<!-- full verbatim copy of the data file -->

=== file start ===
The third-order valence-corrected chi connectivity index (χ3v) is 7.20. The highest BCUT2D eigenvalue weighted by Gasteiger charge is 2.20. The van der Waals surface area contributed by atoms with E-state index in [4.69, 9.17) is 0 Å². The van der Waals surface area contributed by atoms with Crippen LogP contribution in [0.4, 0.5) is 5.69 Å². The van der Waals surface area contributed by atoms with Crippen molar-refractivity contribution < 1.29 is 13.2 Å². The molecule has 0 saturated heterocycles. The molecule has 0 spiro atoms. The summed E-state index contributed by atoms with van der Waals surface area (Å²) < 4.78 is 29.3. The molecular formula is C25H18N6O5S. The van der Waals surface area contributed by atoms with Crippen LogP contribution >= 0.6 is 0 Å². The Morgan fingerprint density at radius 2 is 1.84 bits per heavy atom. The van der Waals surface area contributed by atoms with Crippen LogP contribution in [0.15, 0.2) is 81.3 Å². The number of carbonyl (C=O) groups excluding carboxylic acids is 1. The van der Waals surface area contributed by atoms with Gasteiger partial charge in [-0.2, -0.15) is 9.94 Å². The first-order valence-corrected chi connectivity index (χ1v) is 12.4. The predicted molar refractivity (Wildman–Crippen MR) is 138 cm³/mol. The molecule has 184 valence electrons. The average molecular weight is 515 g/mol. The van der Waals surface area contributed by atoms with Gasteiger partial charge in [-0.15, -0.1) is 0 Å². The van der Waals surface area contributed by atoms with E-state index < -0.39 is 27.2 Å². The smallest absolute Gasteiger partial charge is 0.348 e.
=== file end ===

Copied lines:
The third-order valence-corrected chi connectivity index (χ3v) is 7.20. The highest BCUT2D eigenvalue weighted by Gasteiger charge is 2.20. The van der Waals surface area contributed by atoms with E-state index in [4.69, 9.17) is 0 Å². The van der Waals surface area contributed by atoms with Crippen LogP contribution in [0.4, 0.5) is 5.69 Å². The van der Waals surface area contributed by atoms with Crippen molar-refractivity contribution < 1.29 is 13.2 Å². The molecule has 0 saturated heterocycles. The molecule has 0 spiro atoms. The summed E-state index contributed by atoms with van der Waals surface area (Å²) < 4.78 is 29.3. The molecular formula is C25H18N6O5S. The van der Waals surface area contributed by atoms with Crippen LogP contribution >= 0.6 is 0 Å². The Morgan fingerprint density at radius 2 is 1.84 bits per heavy atom. The van der Waals surface area contributed by atoms with Crippen LogP contribution in [0.15, 0.2) is 81.3 Å². The number of carbonyl (C=O) groups excluding carboxylic acids is 1. The van der Waals surface area contributed by atoms with Gasteiger partial charge in [-0.2, -0.15) is 9.94 Å². The first-order valence-corrected chi connectivity index (χ1v) is 12.4. The predicted molar refractivity (Wildman–Crippen MR) is 138 cm³/mol. The molecule has 184 valence electrons. The average molecular weight is 515 g/mol. The van der Waals surface area contributed by atoms with Gasteiger partial charge in [-0.15, -0.1) is 0 Å². The van der Waals surface area contributed by atoms with E-state index < -0.39 is 27.2 Å². The smallest absolute Gasteiger partial charge is 0.348 e.